Stevie Nicks' solo career was off to a strong start before the 1981 release of her first solo album Bella Donna. Nicks had major hits via a duet with Kenny Loggins in 1978 ("Whenever I Call You Friend") and John Stewart in 1979 ("Gold"). In addition, half of the hits from Fleetwood Mac's 1979 Tusk album were penned by Nicks ("Sara" and "Sisters of the Moon"). The songs on Bella Donna take these successes as their starting point and fill the rest of the album with Nicks' more typically output.
The result was a shrewdly crafted classic rock album that appealed strongly to both her existing fan base and the general listener. Top 10 duets such as "Stop Dragging My Heart Around" and "Leather and Lace" catapulted the album to the #1 spot, making Nicks the first (and ultimately the only) member of Fleetwood Mac to earn solid commercial success outside the group. So much for the question of whether she's a viable solo act.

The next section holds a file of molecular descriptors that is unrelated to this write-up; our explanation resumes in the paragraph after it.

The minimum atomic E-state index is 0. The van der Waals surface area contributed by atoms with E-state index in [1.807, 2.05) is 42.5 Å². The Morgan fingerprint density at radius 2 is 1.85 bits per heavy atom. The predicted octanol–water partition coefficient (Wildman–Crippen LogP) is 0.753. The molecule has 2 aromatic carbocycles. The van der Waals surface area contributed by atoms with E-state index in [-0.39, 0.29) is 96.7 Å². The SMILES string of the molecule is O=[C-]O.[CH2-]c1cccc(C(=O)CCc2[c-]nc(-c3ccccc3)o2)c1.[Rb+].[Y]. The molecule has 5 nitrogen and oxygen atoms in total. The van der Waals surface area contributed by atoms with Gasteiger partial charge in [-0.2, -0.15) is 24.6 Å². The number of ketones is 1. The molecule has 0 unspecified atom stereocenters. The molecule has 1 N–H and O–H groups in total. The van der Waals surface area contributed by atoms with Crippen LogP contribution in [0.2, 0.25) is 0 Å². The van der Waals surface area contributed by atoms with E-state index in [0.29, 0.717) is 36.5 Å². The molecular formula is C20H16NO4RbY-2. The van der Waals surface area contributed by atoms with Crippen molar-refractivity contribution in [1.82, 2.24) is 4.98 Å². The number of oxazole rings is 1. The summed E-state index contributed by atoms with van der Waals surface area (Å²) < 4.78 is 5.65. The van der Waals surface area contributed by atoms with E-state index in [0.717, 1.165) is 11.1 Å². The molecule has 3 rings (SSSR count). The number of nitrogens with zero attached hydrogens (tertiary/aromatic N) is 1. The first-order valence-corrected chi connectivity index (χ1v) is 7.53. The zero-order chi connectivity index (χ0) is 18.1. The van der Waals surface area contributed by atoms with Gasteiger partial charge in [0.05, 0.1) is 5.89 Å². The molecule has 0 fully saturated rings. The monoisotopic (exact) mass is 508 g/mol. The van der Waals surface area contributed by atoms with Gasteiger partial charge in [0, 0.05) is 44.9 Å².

However, Bella Donna was much more than a calculated star vehicle. "Edge of Seventeen" is Stevie in all her mystical glory and has become a rock standard outlasting the more standard fare such as "Stop Dragging My Heart Around." Other Nicks' songs, notably "Kind of Woman" and "After the Glitter Fades," are songwriting jewels proving she has the goods regardless of whom she partners with. "Outside the Rain" is a great track if you're a Nicks fan, but then a solo album for a star like Stevie Nicks should cater to her fans a bit.
Bella Donna was the perfect album to get Nicks established as a solo artist, and it does so without compromising her image or style. That Nicks could pull this off in the all-boys'-club of late seventies rock was no mean feat. As great as Bella Donna is, however, Nicks' next album, The Wild Heart, would be even better.